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In Salman the Solitary, Yashar Kemal uses several symbols to embody the reality and life of his characters. Throughout the story there are several references made to nature, and one particular motif in this pattern is the symbolic suggestion of birds.

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Ranjit Dhindsa Dr. Tharaud ENG 220 17 February 2003 The Symbolic Significance of Birds in Salman the Solitary All throughout literary history, symbolism has been an essential aspect to any good piece of literature. It is through symbolism that we can represent our complex nature, environment, and metaphysics. In the novel Salman the Solitary, Yashar Kemal uses several symbols to embody the reality and life of his characters. Throughout the story there are several references made to nature, and one particular motif in this pattern is the symbolic suggestion of birds. The symbol of birds plays a significant role in complementing Kemal's characters. For example, Salman's interactions with these creatures have opened up windows into his emotional and violent nature. In contrast, Mustafa's relationship with birds shows a softer and more compassionate quality, which can be seen in his adoration for kingfishers. Symbolism is subject to a myriad of interpretations, and it this attribute that fits ideologies, opinions, and thoughts of many different people. Salman is a very complex character who is slowly unraveled throughout the course of the novel. He is introduced as a mysterious bodyguard covered in weaponry, and remains very aloof and silent; it is this silence that strikes fear in the local children's hearts, especially Mustafa's. ...read more.


Soon he also tried to abandon this partridge which he had loved, and would constantly have dreams of its death to a large serpent. His dreams began to become more abstract, and one envisioned Mustafa as the partridge being devoured. In this dream Salman struggles to save Mustafa, but the snake is too powerful, and swallows him whole. The snake seemed to have symbolized neglect and the partridge must have represented the innocence of a child. His attempt to save him from neglect fails, and he learns that it's something out of his control. After a few more unsuccessful efforts of having the partridge eaten by snake, Salman decapitates its head in one motion as he gazes at Mustafa and Ismail Agha laughing and enjoying each others company. This violent act opens a window into Salman's heart which is full of loneliness and despair, and reveals his hurt and emptiness. Kemal describes these emotions in the following quote, which states, "...to be suddenly neglected , bereft of the love and attention he had been used to, was like being cast into a vacuum (Kemal 111). Salman's sense of worthlessness becomes even more prevalent, until one day he decided to become Ismail's bodyguard. ...read more.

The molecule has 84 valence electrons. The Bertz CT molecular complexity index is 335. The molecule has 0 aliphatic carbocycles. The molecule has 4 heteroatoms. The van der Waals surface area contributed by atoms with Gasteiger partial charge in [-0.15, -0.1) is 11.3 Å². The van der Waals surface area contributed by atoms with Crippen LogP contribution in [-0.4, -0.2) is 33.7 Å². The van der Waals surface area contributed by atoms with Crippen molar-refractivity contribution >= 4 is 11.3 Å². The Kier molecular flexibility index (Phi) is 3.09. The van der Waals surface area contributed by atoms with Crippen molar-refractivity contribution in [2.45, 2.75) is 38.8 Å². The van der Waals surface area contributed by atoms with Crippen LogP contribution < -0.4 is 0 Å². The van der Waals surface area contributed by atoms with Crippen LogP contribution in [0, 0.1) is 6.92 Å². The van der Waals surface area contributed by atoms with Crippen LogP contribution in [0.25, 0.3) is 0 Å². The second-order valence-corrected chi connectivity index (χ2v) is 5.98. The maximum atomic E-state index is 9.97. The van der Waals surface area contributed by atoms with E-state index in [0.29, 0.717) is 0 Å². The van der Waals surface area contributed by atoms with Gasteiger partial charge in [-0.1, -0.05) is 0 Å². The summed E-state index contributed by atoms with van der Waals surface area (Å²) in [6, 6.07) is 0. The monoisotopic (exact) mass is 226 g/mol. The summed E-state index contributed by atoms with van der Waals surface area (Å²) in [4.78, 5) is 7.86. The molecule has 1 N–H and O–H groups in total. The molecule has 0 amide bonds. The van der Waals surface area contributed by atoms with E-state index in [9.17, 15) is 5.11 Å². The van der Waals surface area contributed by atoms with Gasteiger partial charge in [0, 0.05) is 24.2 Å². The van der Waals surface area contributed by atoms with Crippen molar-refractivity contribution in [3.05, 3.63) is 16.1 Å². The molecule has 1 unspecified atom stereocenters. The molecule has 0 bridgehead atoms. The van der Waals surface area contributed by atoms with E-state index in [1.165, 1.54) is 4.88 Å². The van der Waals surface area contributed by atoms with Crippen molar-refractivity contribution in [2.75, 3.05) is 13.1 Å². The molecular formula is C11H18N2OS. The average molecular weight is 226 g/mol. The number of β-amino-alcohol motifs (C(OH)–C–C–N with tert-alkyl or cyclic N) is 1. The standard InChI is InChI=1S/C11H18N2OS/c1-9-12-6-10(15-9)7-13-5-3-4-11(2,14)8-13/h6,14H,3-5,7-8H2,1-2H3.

Kemal describes Mustafa's astonishment with kingfishers as having lived in a "blue daydream" after almost catching one (Kemal 138). These birds are used as a foil for Mustafa's character, and complement his kindness and sympathy very well. An example of which the reader may observe a contrast between him and Salman is when Salman had captured several kingfishers for Mustafa, and Mustafa released them right away. The liberation of the kingfishers symbolized both Mustafa's hate for Salman, and an insight to his principles. It's as if the cage birds were tainted after being captured by Salman who could have not had the capacity to appreciate nor admire these creatures. Symbolism is a literary device used to understand the complex aspects of our nature, environment, and reality; it is also subject to many different interpretations. Symbolism is similar to the optical illusion that depicts both an old woman and a young lady. What one sees depends upon ones perception, but neither choice is correct or incorrect. Yashar Kemal embodies several examples of symbolism in Salman the Solitary, and leaves his readers with an intimate understanding of each of the characters in his novel. We must truly attempt to appreciate good literature, for it will only open our minds to our own nature and understanding of others. ?? ?? ?? ?? Dhindsa 1 ...read more.

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